Nibble, browse at Lewes market

June 24, 2013

In case you haven’t visited recently, you may not know about the wide range of foods available at the Historic Lewes Farmers Market. Of course you’ll find plenty of fresh fruits and vegetables, but you can also take home meat, fish, poultry and prepackaged items including sweet treats, soups and salads. If you’ve come to town for the weekend and find yourself tired of dining at restaurants, here’s a delicious way to eat at home with little effort.

There are dozens of breakfast items from sticky buns to bagels to nibble as you browse. For those out there (you know who you are) who consider an ice cream cone the ideal balanced morning meal, choose your scoops from a variety of cool flavors. Others can opt for a cheese-filled pastry, fruit yogurt or high-fiber oatmeal cookie to start the day. Don’t forget a cup of free-trade coffee or chocolate milk to quench your thirst.

SNAP at the Lewes Farmers Market
The Historic Lewes Farmers Market offers an opportunity for individuals who rely on food subsidies to participate in a unique program. Anyone who has qualified for SNAP (Supplemental Nutrition Assistance Program) can register at the market and use their benefits to purchase tokens accepted in payment by the market vendors. And, to make this even more attractive, the HLFM adds a $10 credit to the first $10 spent each week.

This way, a $10 investment gives participants $20 to spend on a tempting array of farm-fresh food.

Lunch couldn’t be easier with the choices of chicken and tuna salads, some made with dairy-free vegenaise instead of Hellman’s. Add side dishes of creamy potato salad or snappy cole slaw, fresh-baked rolls or a loaf of bread. For dessert you can choose from scones, tarts and macaroons. The most difficult part (and the place I usually fail) is keeping the food in its container until we get home, instead of grabbing a fork to eat as I search for more items to tuck into my basket.

Dinner can be assembled from a combination of raw ingredients or with assistance from prepared items. If you like lamb, you’re in luck, since there’s everything from Frenched racks to loin chops to spicy lamb sausage. Chicken from free-range birds, and beef and pork from forage-raised stock offer choices for several dinner main courses. Crabmeat or prepared crab cakes, as well as local fish in season give the pescavore (also spelled piscivore) fresh-from-the-sea alternatives.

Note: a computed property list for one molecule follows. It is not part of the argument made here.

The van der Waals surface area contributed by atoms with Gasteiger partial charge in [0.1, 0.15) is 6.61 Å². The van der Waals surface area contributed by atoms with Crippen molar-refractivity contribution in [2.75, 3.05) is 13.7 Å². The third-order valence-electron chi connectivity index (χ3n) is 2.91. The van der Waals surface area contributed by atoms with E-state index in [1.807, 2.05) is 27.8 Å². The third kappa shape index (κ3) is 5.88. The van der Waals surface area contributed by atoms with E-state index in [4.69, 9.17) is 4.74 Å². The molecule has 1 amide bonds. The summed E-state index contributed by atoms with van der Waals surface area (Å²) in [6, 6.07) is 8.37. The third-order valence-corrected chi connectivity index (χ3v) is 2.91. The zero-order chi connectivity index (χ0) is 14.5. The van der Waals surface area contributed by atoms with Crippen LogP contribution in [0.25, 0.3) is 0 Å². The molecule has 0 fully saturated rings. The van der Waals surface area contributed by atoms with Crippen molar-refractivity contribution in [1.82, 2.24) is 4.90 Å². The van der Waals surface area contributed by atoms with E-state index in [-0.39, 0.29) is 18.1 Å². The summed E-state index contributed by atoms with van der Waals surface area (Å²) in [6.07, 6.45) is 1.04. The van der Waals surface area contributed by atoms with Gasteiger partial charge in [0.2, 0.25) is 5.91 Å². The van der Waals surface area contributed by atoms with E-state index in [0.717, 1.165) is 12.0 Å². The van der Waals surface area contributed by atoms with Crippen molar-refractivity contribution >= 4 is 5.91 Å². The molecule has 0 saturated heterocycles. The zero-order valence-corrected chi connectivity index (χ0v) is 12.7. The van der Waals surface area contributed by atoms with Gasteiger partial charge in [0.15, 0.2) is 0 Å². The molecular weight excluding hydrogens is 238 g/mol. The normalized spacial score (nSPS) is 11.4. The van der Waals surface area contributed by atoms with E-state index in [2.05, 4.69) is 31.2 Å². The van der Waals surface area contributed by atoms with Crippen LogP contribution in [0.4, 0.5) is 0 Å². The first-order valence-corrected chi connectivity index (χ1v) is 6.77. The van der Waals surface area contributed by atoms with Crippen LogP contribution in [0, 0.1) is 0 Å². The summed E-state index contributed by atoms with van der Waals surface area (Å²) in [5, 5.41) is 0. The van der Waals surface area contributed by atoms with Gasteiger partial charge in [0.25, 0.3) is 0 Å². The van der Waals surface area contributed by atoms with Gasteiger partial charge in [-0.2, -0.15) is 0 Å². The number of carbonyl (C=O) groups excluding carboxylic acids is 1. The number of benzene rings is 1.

While the main course cooks, serve an appetizer array of gourmet cheeses with artisanal bread (see photo) as you sip a preprandial cocktail and admire the bouquet of market-fresh flowers on the table. Begin your meal with gluten-free tomato basil soup or build a baby spinach salad garnished with just-harvested mushrooms and dressed with organic herbal vinegar. Buttered fingerling potatoes and steamed asparagus can round out a market-sourced meal with minimal kitchen time. And if anyone has saved room for dessert, slice up the watermelon or cut into the blueberry pie.

For those of you who prefer to make your own meals, I’ve included my favorite recipes for some of the packaged items available at the market. This version of quinoa salad uses the same ingredients as the familiar tabouli salad, with one change: steamed quinoa replaces the soaked bulgur wheat. Like the one sold at the market, my tomato basil soup can be enjoyed hot or cold. The differences are that I didn’t add brown rice for extra body or brown sugar to cut the acid; we enjoy the assertive tomatoes taking center stage and have also treated this as a thick sauce for pizza and pasta.

Finally, for an easy dessert - macerated berries to spoon over the cheesecake you brought home from the market (we’re saving the ice cream for breakfast).

Quinoa Tabouli Salad

1 C quinoa
2 C water
3 T olive oil
1/3 C lemon juice
2 diced tomatoes
3 sliced scallions
1 peeled, seeded, diced cucumber
2/3 C chopped parsley
1 T chopped fresh mint
1/3 C toasted pine nuts
salt & pepper, to taste

Combine the water and quinoa in a saucepan; bring to a boil over high heat. Reduce heat to low, cover and simmer until the water has evaporated, about 15 minutes. Transfer to a serving bowl and allow to cool to room temperature. Toss thoroughly with remaining ingredients and season to taste with salt and pepper. Chill for at least 1 hour before serving. Yield: 6 servings.

Tomato Basil Soup

1 T olive oil
1/2 C finely chopped onion
2 minced garlic cloves
1 lb chopped tomatoes
1 C vegetable broth
3 T chopped fresh basil
2 t chopped fresh oregano
salt and pepper, to taste

Heat the olive oil in a large heavy saucepan. Add onion and garlic; cook over medium-low heat until fragrant, about 5 minutes. Stir in tomatoes and broth; simmer for 15 minutes. Add herbs and simmer an additional 10 minutes. Puree the mixture with an immersion blender. Adjust seasonings and serve.

Yield: 4 servings.

Macerated Berries

1/2 lb berries
1/4 t lemon zest
1 t sugar
2 T Cointreau

Rinse and drain berries. If using strawberries, hull and slice. Place berries in a serving dish and toss with remaining ingredients. Cover with plastic wrap and leave at room temperature for about 15 minutes for juices to form. Serve over ice cream or pound cake. Yield: 2 cups berries.

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